Tuesday, 13 January 2015

The NSV Awards 2014 Category 2: Books

Hello all,
Continuing with the second category of our awards-
Steve, are you just going to pretend it hasn't been a week since the last category?
Of course, Jim. We wouldn't want to disgrace our creator.
Oh. So, we're just going to keep going as though nothing happened in the hope our creator keeps liking and using us?
Yep, that's it in a nutshell, Jim.
Oh. Why?
Because our creator has the power to both create and destroy!
Oh. While Steve and I mull on our threatening creator, we are proud to present the second awards category: books!

In regards to reading, this year has been my laziest ever. I only read 9 books, 5 of which I studied. I don’t know why but this past year I found it almost impossible to get motivated to read. Even the handful of graphic novels I read is endemic of my epic laziness. To combat this, I’ve put a rule for myself in place. In 2015, I have to read at least one novel a month. I would prefer for this not to be a uni book, but I could take it or leave it. I just need to read more, especially if I want to be a novelist. In fact, you could argue that my serious writerly doubts this year could be linked to my lack of reading. If so, I really need to step up and put in the work...

The Top 3 Novels

1. Seven Little Australians (Ethel Turner)
The most beautiful, most wonderful book I read all year was one I studied and one I found myself forced to read in a single night. The essay on this book was due in a few days time and I struggled to get started, constantly taking notes about things to talk about and not enjoying the book by its own merits. However, as I kept reading, I found myself falling in love with these characters and their stories until, by the end of the novel, I was moved to tears at 12am in the morning. I don’t cry often when reading. It’s got to be really heart breaking for it to have that sort of effect on me, but this book from the 1800s did it for me. I sobbed. It was just a lovely book about family and the importance it has on our lives. Needless to say, the essay went really well for me when I wrote it only days later and I got one of my highest marks. It’s true; you really do work better when you love your subject matter.

2. The Bloody Chamber & Other Stories (Angela Carter)
I suppose, in a way, I was positioned to love this book. The film interpretation of it, The Company Of Wolves, is one of my favourite films of all time and the thing that got me into analytical writing. After viewing the film, I wrote a 2000+ words review analysing it’s deeper meanings about the coming of age of the female protagonist. So, I suppose, I was positioned to like it. Little did I know, however, that after reading it, I would change completely. After reading this book, I became a feminist. Angela Carter’s glorious prose exposes her true themes of female oppression and manipulation in old fairytales. The Bloody Chamber And Other Stories ended up being something truly revolutionary. I ended up writing an essay on this book as well, which I did really well on, looking at the influence of the Marquis de Sade on Angela Carter. These two works, both Bloody Chamber and Seven Little Australians, worked towards a greater understanding of a complex topic, through powerful works of fiction which changed my life.

3. Cut & Run (Madeleine Urban & Abigail Roux)

Ever since reading Shattered Glass last year, I’ve really opened up to the world of independent publishing, particularly when trying to find good gay books. Cut & Run had some really good reviews and when I heard the premise, an odd couple detective duo who work on a murder mystery while trying to suppress their burgeoning feelings for one another, I was desperate to read it. I don’t regret it in the slightest. This novel was gripping, intriguing, romantic and sexy. Very, very, very sexy. Super sexy. The premise is used well, as the case is both interesting and gruesome, allowing the differences between the protagonists to be illustrated very clearly. Thankfully, there are several more in the series, so in 2015, I’m sure you’ll see at least some sexy gay detectives on this list.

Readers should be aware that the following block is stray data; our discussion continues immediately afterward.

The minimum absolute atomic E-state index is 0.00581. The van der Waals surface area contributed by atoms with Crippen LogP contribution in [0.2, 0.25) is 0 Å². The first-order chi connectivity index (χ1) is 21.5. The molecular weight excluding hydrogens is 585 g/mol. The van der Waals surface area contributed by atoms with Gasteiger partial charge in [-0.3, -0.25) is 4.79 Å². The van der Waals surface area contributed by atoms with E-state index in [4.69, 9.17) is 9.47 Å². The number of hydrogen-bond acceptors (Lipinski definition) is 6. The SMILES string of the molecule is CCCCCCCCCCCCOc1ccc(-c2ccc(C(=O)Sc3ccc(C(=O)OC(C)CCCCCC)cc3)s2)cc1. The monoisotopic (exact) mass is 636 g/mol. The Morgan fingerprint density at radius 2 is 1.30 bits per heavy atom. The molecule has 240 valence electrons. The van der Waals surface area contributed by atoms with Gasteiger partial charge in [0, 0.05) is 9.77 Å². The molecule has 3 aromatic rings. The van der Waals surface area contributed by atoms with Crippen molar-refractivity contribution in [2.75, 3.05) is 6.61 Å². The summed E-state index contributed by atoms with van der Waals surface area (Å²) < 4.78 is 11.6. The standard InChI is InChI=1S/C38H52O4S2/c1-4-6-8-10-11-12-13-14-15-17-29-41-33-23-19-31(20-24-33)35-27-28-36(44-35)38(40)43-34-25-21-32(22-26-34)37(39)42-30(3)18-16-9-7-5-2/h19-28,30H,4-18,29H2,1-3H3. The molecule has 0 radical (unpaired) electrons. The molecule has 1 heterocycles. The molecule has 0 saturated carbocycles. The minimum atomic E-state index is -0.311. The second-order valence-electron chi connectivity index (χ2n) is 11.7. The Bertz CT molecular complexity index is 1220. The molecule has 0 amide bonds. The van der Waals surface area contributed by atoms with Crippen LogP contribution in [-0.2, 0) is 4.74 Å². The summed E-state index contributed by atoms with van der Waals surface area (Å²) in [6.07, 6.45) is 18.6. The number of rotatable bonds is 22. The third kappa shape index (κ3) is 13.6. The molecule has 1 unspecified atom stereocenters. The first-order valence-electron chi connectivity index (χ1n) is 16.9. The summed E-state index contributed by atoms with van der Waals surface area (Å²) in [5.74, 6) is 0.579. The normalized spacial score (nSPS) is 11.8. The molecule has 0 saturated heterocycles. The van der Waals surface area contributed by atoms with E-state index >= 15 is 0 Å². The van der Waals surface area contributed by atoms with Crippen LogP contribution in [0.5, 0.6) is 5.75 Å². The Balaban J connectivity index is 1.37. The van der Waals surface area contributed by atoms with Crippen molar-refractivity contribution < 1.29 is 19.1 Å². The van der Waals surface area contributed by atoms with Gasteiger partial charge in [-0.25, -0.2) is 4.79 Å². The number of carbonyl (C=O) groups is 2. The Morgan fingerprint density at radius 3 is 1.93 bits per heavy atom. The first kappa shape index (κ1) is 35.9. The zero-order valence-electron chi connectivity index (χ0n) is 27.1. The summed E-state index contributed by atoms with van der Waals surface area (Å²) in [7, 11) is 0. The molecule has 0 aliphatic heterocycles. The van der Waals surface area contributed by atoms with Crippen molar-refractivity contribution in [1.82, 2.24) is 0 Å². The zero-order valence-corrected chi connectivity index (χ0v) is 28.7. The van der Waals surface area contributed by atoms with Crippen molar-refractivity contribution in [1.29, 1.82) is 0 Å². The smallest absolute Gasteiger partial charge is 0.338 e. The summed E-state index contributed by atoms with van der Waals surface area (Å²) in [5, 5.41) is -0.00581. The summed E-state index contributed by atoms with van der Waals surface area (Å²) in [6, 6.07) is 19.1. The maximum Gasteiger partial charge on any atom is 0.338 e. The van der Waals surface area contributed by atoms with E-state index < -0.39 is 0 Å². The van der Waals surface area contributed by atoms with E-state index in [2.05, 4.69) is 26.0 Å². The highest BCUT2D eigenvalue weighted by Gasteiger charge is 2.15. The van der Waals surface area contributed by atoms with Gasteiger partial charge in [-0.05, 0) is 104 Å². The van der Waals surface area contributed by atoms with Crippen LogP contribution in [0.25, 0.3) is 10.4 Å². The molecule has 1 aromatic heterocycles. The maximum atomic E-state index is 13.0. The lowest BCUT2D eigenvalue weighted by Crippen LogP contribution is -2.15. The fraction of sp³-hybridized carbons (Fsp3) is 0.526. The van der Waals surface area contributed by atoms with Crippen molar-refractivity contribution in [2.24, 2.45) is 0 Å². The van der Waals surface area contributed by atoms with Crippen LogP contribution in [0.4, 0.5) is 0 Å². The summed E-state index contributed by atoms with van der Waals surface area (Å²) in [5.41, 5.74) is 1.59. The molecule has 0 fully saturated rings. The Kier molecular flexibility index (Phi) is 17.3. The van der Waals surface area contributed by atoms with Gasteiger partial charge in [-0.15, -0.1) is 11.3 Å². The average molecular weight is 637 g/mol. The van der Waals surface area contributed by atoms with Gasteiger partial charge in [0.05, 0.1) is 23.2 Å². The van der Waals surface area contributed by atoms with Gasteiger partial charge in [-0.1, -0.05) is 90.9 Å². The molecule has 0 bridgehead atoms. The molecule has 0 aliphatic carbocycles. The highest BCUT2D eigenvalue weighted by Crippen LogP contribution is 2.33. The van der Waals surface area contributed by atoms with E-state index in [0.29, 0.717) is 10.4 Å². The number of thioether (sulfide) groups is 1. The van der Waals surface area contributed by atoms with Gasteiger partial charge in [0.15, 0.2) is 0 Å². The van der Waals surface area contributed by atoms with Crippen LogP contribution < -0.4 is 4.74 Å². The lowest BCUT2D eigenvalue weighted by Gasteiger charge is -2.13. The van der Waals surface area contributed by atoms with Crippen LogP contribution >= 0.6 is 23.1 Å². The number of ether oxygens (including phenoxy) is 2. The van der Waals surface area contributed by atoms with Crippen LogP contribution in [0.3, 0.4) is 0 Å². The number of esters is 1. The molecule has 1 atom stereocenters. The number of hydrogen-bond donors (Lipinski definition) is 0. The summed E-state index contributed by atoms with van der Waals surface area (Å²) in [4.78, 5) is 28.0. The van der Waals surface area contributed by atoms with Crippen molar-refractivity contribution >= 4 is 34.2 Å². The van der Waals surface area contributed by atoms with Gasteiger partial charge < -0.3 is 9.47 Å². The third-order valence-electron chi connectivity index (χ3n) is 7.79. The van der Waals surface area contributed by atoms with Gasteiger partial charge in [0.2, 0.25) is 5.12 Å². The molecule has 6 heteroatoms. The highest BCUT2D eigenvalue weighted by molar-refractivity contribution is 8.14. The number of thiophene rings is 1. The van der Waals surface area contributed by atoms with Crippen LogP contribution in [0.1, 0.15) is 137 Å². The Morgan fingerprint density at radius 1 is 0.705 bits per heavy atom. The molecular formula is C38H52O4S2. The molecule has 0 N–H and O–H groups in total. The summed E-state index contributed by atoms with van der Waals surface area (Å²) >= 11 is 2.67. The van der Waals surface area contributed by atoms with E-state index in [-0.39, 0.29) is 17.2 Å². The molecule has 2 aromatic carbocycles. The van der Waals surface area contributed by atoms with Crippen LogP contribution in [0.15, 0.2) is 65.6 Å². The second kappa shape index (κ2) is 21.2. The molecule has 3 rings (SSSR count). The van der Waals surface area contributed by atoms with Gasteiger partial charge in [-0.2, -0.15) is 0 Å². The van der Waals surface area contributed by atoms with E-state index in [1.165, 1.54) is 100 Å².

Best Graphic Novels Of 2014
Favourite Returning Series

Fables (Bill Willingham)
While I only read one volume of this series this year (volume 19; Snow White), it was a particularly excellent one, bringing to a head some of the main arc plots that have been working their way into the series so far. This continues to be the benchmark graphic novel series for me and I’m devastated that it’s ending in 2015. However, on the strength of what I’ve read so far, I’m satisfied that it will be a moving and eventful climax to the series that got me into graphic novels.

Favourite New Series
The Stuff Of Legend (Mike Raicht & Brian Smith)
With a heartbreaking story and beautiful art to match, The Stuff Of Legend is a series in not only the style of Fables but also the quality. Featuring a child’s toys who go into the Dark to find him after he is kidnapped, this is a melancholy series working in heady themes of loss, desperation and redemption. In a lot of ways, it’s like an extremely dark version of Toy Story and it’s not hard to see it as a metaphor for the War. While my local library only had the first three volumes, I can’t wait to read the next volume of this stunning series.

Did you come up with a solution yet, Jim?
Not yet, Steve, not yet. Oh, look, the reader has done.
Oh, that's good.
What did you think of the chosen books? I would tell you our opinion, but cruel creator, you know how it is.
Sure do. But to appease our creator, we have not one, but two awards categories today. Isn't that exciting?!
Definitely. So, in just a few moments we will present to you the television awards.
Meanwhile, Steve and I will plan our esc-
Mid-show entertainment! Hahahaha....

David Gumball-Watson

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